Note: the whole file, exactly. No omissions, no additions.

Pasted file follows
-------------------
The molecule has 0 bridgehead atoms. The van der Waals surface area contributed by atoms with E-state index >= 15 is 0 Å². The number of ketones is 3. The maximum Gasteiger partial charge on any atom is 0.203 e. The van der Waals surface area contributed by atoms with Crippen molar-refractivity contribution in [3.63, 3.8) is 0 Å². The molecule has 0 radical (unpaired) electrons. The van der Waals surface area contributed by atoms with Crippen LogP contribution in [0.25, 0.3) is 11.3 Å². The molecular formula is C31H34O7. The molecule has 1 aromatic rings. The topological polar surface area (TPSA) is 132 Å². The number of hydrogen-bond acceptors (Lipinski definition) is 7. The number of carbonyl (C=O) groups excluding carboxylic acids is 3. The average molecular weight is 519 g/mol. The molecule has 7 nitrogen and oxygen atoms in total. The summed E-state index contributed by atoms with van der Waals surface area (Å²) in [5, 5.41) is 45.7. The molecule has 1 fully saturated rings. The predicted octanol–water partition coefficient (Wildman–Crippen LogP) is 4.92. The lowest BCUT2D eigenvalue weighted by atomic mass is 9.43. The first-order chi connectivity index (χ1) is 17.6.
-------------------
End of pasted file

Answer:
The molecule has 0 bridgehead atoms. The van der Waals surface area contributed by atoms with E-state index >= 15 is 0 Å². The number of ketones is 3. The maximum Gasteiger partial charge on any atom is 0.203 e. The van der Waals surface area contributed by atoms with Crippen molar-refractivity contribution in [3.63, 3.8) is 0 Å². The molecule has 0 radical (unpaired) electrons. The van der Waals surface area contributed by atoms with Crippen LogP contribution in [0.25, 0.3) is 11.3 Å². The molecular formula is C31H34O7. The molecule has 1 aromatic rings. The topological polar surface area (TPSA) is 132 Å². The number of hydrogen-bond acceptors (Lipinski definition) is 7. The number of carbonyl (C=O) groups excluding carboxylic acids is 3. The average molecular weight is 519 g/mol. The molecule has 7 nitrogen and oxygen atoms in total. The summed E-state index contributed by atoms with van der Waals surface area (Å²) in [5, 5.41) is 45.7. The molecule has 1 fully saturated rings. The predicted octanol–water partition coefficient (Wildman–Crippen LogP) is 4.92. The lowest BCUT2D eigenvalue weighted by atomic mass is 9.43. The first-order chi connectivity index (χ1) is 17.6.